Thursday, 3 October 2013

Empiricism in context

In my new role as a community geriatrician, I am exploring how to deliver what I think to be good geriatric care in a new environment. The challenge suits me: I work in nice hospitals, with caring staff, in nice part of the world. It feels like I am doing what geriatrics is all about: doing the right medicine for people who need a lot of care and attention. It is all about balance, judgement, and respect for the individual. 

I have spoken before about the limits of practising geriatrics within an acute hospital setting, and how it is the wrong environment for confused, vulnerable men and women. Increasingly, acute hospitals are factories for technological care. They are busy, fast-moving and bewildering environments. The men and women I deal with often need the best technical care we can offer, but they also need to be in an environment that helps them find their feet again, and helps us decide what issues are really at the centre of their problems: the pattern of symptoms might be easy to discern, but determining their underlying cause takes a bit more nouce.

I said that I like my new job because it gives me the chance to deliver what I think to be good care. This element of subjectivity, of what I think is the best approach, is both the strength and weakness of modern geriatrics. 

However confident we might be that we are acting in our patients' best interests, there is a need for circumspection. The rise of empiricism in medicine is unquestionably a good thing; but it is not without its flaws, and it is not without its areas of poor coverage. Geriatrics is one of these low signal areas: the elderly are often excluded from the big trials, and the application of the evidence base to even common conditions in the elderly is through extrapolation of data sets from younger patients. It might surprise you, but it wasn't until the HYVET trial in 2008 that we could say with any confidence that there was a benefit to treating high blood pressure in the elderly. And even then, the need for circumspection remains, as many of the trial participants were Chinese, and therefore of questionable equivalence to the patients that we deal with.

But let's not get stuck on this. The point I wish to make is that empiricism is an important aspect of modern medical practice. But where geriatrics is concerned, it is only one aspect. Of course, we need to know that the treatments and therapies we use on patients are effective, and not unduly harmful (that is always a question of risk vs benefit). But the care of elderly patients goes beyond the technical questions of the best treatments - it is more complex than that. Of course it is. 

It is these non-empirical aspects of my job that I really love. The variety of approach, and the broadness of it. What I do may not be cutting edge, but I get the chance, as part of a team, to make a difference to the lives of our patients. Go fast, go slow, do nothing at all. Do the test, start the treatment, or hold off entirely. Tackle the physical problem, the mental health problem, or stand back and let the therapists focus on empowering the patient by improving their function and independence. Often, my patients teach me a thing or two about life, from the secret to a successful marriage, to dealing with loss, or what is was like making a dress for the Queen. It's all there if you give it time.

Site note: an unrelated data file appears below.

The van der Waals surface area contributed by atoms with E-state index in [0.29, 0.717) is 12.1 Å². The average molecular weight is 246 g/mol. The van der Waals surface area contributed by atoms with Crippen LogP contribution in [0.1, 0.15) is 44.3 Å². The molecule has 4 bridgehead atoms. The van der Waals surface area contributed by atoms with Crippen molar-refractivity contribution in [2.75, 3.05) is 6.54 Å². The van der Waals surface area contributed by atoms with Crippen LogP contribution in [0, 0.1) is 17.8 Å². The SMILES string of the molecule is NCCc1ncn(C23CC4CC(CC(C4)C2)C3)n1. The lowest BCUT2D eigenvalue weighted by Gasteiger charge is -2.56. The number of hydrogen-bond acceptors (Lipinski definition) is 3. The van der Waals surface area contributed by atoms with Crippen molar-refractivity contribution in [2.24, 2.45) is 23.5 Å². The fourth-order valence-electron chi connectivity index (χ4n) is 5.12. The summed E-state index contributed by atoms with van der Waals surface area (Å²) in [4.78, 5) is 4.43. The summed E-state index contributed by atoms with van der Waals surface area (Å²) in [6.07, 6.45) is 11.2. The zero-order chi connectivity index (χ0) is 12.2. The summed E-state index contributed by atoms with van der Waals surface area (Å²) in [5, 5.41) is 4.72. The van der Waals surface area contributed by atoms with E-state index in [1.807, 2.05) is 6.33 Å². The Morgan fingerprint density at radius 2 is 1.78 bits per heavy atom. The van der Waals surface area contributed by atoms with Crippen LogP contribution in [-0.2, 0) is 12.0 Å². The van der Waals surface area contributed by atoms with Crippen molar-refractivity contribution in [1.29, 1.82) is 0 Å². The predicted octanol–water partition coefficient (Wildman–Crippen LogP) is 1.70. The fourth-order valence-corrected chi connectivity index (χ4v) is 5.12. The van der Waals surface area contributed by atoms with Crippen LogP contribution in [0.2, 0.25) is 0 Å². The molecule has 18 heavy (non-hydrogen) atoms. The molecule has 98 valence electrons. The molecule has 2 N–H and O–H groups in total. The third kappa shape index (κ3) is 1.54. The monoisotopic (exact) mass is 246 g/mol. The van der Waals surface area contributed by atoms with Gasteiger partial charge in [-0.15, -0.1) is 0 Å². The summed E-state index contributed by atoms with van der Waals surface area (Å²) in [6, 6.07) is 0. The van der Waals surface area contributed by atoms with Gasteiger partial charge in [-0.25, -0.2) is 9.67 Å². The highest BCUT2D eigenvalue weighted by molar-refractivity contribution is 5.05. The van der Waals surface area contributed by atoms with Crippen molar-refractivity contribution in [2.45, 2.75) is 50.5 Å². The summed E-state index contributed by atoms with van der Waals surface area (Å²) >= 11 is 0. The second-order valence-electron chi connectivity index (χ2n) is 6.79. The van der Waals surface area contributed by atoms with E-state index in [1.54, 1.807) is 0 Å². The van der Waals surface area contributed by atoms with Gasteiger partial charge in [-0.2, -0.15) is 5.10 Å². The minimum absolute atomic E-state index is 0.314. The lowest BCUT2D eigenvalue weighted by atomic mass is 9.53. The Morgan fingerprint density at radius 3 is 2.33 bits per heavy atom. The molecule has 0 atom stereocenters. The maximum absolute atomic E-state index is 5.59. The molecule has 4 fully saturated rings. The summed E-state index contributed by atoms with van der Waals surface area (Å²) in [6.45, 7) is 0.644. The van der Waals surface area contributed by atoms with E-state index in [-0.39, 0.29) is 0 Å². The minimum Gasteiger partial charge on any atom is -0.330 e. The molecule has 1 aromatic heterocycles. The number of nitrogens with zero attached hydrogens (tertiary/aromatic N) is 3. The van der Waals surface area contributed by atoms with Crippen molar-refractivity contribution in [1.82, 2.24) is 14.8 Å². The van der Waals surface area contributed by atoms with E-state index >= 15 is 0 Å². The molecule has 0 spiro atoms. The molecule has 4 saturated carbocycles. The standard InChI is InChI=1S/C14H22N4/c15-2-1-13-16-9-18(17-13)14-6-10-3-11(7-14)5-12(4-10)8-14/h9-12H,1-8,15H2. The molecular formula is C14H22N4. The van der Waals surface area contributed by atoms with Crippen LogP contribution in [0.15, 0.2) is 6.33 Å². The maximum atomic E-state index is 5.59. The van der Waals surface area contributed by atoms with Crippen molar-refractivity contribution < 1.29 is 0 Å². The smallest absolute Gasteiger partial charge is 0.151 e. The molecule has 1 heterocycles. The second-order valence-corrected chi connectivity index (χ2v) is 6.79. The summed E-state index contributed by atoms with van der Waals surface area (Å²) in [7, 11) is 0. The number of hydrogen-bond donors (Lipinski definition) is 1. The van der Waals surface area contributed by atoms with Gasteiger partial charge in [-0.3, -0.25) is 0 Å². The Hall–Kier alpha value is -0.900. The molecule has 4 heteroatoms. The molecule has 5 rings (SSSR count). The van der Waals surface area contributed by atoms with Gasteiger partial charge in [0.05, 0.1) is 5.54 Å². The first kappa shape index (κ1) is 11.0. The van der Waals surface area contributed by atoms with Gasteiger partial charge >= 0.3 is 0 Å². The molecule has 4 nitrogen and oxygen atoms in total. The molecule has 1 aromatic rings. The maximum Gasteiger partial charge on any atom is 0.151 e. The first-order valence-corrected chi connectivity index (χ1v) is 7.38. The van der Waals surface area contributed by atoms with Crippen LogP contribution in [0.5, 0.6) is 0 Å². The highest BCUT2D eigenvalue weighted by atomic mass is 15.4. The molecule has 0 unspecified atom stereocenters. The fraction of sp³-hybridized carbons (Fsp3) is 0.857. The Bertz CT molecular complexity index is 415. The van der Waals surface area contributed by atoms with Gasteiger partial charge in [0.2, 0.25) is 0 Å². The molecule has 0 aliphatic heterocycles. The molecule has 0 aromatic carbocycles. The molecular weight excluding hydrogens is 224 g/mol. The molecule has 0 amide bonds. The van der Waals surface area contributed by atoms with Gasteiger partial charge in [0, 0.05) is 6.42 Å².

Geriatrics requires knowledge, skill, experience, team play, humility, and usually a clear articulation of what you are trying to achieve - all skills that you can never quite tick off as completed. We might aim to help someone get back to playing golf, or we might try to give someone some peace and dignity in their dying days. Geriatrics normalises normal stuff, and it highlights the unusual. There are themes and trends; there are frustrations and depressing realities. There are disappointments and regrets.

But above all, there is the knowledge that even if we cannot heal the patient, we can help them and their families cope with the reality. 

Sometimes, perhaps quite often, there is the reality that we don't do things terribly well, but we can change that. We have to. 

Moving to community hospitals has helped me to realise that there is a lot we can do to deliver care more suited to the needs of my elderly patients if we are prepared to work differently.  But not everyone shares my view: the question I often get asked is what is the evidence for community-based care. The sub-text is always that they know there isn't really much, and that it is therefore not worth investing in. I smile, I nod, and I acknowledge their point. But I also tell them that we are not really trying to do things differently - we are trying to do the same things better. 

What matters to my patients is not so much about mortality, or length of stay. It is much more about having the right care, the right expertise, good communication, and the best possible quality of life. And we will be content to be held to that account. 

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